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Cascading Style Sheets
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Cascading Style Sheets

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  • 1. Cascading Style Sheets
    • Cascading Style Sheets, level 1 (CSS1) became a W3C Recommendation in December 1996.
    • CSS2, May 1998, builds on CSS1 and adds support for media-specific style sheets (e.g. printers and aural devices), downloadable fonts, element positioning and tables.
  • 2. HTML ELEMENTS
    • An HTML element is the entire declaration of a tag, or tag and content.
    • (black is markup)
        • < tag attribute = value > or
        • < tag attribute = value > content </ tag >
      • Element and Tag are referred to with the same word
  • 3. What does CSS do?
    • Control the style (fonts, colors, leading, margins, typefaces, etc.) of a Web document without compromising its structure.
    • Visual design issues, such as page display, can be addressed separately from the HTML structure.
    • This can allow for control over more HTML objects, and with fewer instructions!
  • 4. Drawbacks?
    • Only 4.0 Browsers and up.
    • Browser Differences
      • Netscape does not support CSS as well as Internet Explorer does.
        • Fewer functions
        • Limited Inheritance
  • 5. CSS Syntax
    • selector {
    • property : value ;
    • property : value ;
    • }
  • 6. Comments
    • /* anything found between a fore-slash and an asterisk is a comment. Such as this explanation. How ironic. */
  • 7. Properties
    • Font size
    • Colors
      • background
      • font
    • Margins
    • Borders
    • and much, much more!
  • 8. Values
    • Colors
      • Hexadecimal, RGB, HTML names
    • Sizes
      • Points
      • Pixels
      • Percentage
      • Picas
      • Em's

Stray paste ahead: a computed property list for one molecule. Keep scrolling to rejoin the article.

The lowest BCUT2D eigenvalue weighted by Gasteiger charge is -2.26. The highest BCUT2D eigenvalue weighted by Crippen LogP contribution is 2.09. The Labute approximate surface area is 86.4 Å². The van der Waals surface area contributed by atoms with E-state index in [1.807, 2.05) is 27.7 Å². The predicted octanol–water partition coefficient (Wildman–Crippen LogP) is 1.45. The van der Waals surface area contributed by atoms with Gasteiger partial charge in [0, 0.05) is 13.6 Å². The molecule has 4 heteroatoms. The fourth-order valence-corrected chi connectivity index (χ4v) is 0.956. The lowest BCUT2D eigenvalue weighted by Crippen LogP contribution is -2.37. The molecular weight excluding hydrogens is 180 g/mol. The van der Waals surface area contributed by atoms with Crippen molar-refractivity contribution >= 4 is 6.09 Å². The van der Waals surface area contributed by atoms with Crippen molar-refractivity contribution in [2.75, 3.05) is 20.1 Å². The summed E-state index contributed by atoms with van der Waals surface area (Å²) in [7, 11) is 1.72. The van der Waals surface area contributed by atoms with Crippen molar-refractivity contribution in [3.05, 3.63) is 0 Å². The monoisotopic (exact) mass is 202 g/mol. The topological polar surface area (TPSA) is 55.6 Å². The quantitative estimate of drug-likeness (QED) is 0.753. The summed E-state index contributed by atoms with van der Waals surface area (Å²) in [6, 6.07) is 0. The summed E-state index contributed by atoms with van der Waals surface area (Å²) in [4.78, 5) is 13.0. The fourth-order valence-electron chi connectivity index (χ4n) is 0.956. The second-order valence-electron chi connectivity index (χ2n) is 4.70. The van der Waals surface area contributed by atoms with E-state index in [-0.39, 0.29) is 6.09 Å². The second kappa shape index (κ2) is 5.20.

• Inches
      • Centimeters
    • Fonts
      • Can be declared dynamically as in HTML
  • 9. Selector Declaration
  • 10. Selectors: what is getting style.
    • Tags
    • Classes
    • Tag Specific Classes
    • IDs
  • 11. CSS Implementation
    • Linked Stylesheets
    • Embedded Stylesheets
    • Inline Styles
  • 12. HTML Tags as Selector
    • Any HTML tag
      • Any use of the tag will be displayed according to its declaration.
      • Can still use regular HTML formatting tags such as the Heading tags for non-CSS browsers.
        • Heading tags are used by some search engines for relevance of keywords.
  • 13. Classes
    • Can be applied to any HTML tag.
    • Any tag assigned this class will display according to the class decloration.
    • .classname {
    • property : value ;
    • property : value ;
    • }
    • Assigned to a tag with the attribute “class”
      • <tag class=“classname”>content</tag>
  • 14. Tag Specific Classes
    • p.classname {
    • property : value ;
    • property : value ;
    • }
    • Ensures that the class can be applied ONLY to one certain tag. Such as the Paragraph tag in this example.
  • 15. ID Selection
    • You can create a selector for an individual HTML element. The HTML element must have an ID attribute.
    • In the CSS it is denoted with the “#”
    • #copyright { font-size: 10pt; }
    • <span id=“copyright”>&#169; 2011</span>
  • 16. Linked Style Sheets
    • HTML pages can “point” or link to an external CSS file.